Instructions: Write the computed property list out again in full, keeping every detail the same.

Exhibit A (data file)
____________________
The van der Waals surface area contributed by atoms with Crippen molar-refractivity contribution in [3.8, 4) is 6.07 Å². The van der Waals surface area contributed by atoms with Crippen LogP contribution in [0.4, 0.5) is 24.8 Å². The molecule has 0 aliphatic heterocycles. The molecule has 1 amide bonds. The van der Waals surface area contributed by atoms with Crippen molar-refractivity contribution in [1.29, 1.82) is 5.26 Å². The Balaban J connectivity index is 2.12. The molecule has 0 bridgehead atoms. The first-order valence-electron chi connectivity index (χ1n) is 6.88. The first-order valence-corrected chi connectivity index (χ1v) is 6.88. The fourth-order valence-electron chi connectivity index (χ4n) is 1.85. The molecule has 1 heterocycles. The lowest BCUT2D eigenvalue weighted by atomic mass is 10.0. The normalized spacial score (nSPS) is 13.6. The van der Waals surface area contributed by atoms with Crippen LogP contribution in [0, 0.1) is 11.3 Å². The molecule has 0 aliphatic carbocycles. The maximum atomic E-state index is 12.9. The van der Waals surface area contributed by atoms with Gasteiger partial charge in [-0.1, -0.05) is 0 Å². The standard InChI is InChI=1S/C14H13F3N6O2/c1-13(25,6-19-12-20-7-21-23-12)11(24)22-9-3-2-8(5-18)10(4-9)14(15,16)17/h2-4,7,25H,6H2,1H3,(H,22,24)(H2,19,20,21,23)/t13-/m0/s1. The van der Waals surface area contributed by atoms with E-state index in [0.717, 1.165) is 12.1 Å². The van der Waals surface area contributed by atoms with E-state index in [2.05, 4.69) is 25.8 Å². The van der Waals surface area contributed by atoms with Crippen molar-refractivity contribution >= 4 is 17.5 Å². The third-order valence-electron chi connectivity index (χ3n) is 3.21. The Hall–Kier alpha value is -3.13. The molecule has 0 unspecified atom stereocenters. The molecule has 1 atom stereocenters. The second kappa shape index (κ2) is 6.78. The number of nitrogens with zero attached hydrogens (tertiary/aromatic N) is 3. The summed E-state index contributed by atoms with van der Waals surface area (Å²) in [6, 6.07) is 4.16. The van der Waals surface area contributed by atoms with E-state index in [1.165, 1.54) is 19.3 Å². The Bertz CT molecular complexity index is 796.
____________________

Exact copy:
The van der Waals surface area contributed by atoms with Crippen molar-refractivity contribution in [3.8, 4) is 6.07 Å². The van der Waals surface area contributed by atoms with Crippen LogP contribution in [0.4, 0.5) is 24.8 Å². The molecule has 0 aliphatic heterocycles. The molecule has 1 amide bonds. The van der Waals surface area contributed by atoms with Crippen molar-refractivity contribution in [1.29, 1.82) is 5.26 Å². The Balaban J connectivity index is 2.12. The molecule has 0 bridgehead atoms. The first-order valence-electron chi connectivity index (χ1n) is 6.88. The first-order valence-corrected chi connectivity index (χ1v) is 6.88. The fourth-order valence-electron chi connectivity index (χ4n) is 1.85. The molecule has 1 heterocycles. The lowest BCUT2D eigenvalue weighted by atomic mass is 10.0. The normalized spacial score (nSPS) is 13.6. The van der Waals surface area contributed by atoms with Crippen LogP contribution in [0, 0.1) is 11.3 Å². The molecule has 0 aliphatic carbocycles. The maximum atomic E-state index is 12.9. The van der Waals surface area contributed by atoms with Gasteiger partial charge in [-0.1, -0.05) is 0 Å². The standard InChI is InChI=1S/C14H13F3N6O2/c1-13(25,6-19-12-20-7-21-23-12)11(24)22-9-3-2-8(5-18)10(4-9)14(15,16)17/h2-4,7,25H,6H2,1H3,(H,22,24)(H2,19,20,21,23)/t13-/m0/s1. The van der Waals surface area contributed by atoms with E-state index in [0.717, 1.165) is 12.1 Å². The van der Waals surface area contributed by atoms with E-state index in [2.05, 4.69) is 25.8 Å². The van der Waals surface area contributed by atoms with Crippen molar-refractivity contribution >= 4 is 17.5 Å². The third-order valence-electron chi connectivity index (χ3n) is 3.21. The Hall–Kier alpha value is -3.13. The molecule has 0 unspecified atom stereocenters. The molecule has 1 atom stereocenters. The second kappa shape index (κ2) is 6.78. The number of nitrogens with zero attached hydrogens (tertiary/aromatic N) is 3. The summed E-state index contributed by atoms with van der Waals surface area (Å²) in [6, 6.07) is 4.16. The van der Waals surface area contributed by atoms with E-state index in [1.165, 1.54) is 19.3 Å². The Bertz CT molecular complexity index is 796.